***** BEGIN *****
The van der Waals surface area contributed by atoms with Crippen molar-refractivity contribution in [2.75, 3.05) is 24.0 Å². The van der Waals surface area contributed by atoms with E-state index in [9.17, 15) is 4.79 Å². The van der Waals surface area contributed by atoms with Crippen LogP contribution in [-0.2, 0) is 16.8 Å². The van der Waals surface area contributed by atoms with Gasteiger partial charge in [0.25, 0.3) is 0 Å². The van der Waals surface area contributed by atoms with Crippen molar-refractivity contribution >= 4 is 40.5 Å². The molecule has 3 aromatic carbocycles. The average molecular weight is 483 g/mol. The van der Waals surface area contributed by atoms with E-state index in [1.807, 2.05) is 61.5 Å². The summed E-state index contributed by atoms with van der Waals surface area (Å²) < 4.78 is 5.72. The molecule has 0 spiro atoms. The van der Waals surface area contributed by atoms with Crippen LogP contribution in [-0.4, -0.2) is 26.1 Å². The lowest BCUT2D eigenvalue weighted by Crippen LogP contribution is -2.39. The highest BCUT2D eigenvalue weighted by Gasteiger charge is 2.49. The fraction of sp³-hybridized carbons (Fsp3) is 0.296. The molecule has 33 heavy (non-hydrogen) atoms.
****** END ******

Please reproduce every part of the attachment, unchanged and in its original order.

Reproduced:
The van der Waals surface area contributed by atoms with Crippen molar-refractivity contribution in [2.75, 3.05) is 24.0 Å². The van der Waals surface area contributed by atoms with E-state index in [9.17, 15) is 4.79 Å². The van der Waals surface area contributed by atoms with Crippen LogP contribution in [-0.2, 0) is 16.8 Å². The van der Waals surface area contributed by atoms with Gasteiger partial charge in [0.25, 0.3) is 0 Å². The van der Waals surface area contributed by atoms with Crippen molar-refractivity contribution >= 4 is 40.5 Å². The molecule has 3 aromatic carbocycles. The average molecular weight is 483 g/mol. The van der Waals surface area contributed by atoms with E-state index in [1.807, 2.05) is 61.5 Å². The summed E-state index contributed by atoms with van der Waals surface area (Å²) < 4.78 is 5.72. The molecule has 0 spiro atoms. The van der Waals surface area contributed by atoms with Crippen LogP contribution in [-0.4, -0.2) is 26.1 Å². The lowest BCUT2D eigenvalue weighted by Crippen LogP contribution is -2.39. The highest BCUT2D eigenvalue weighted by Gasteiger charge is 2.49. The fraction of sp³-hybridized carbons (Fsp3) is 0.296. The molecule has 33 heavy (non-hydrogen) atoms.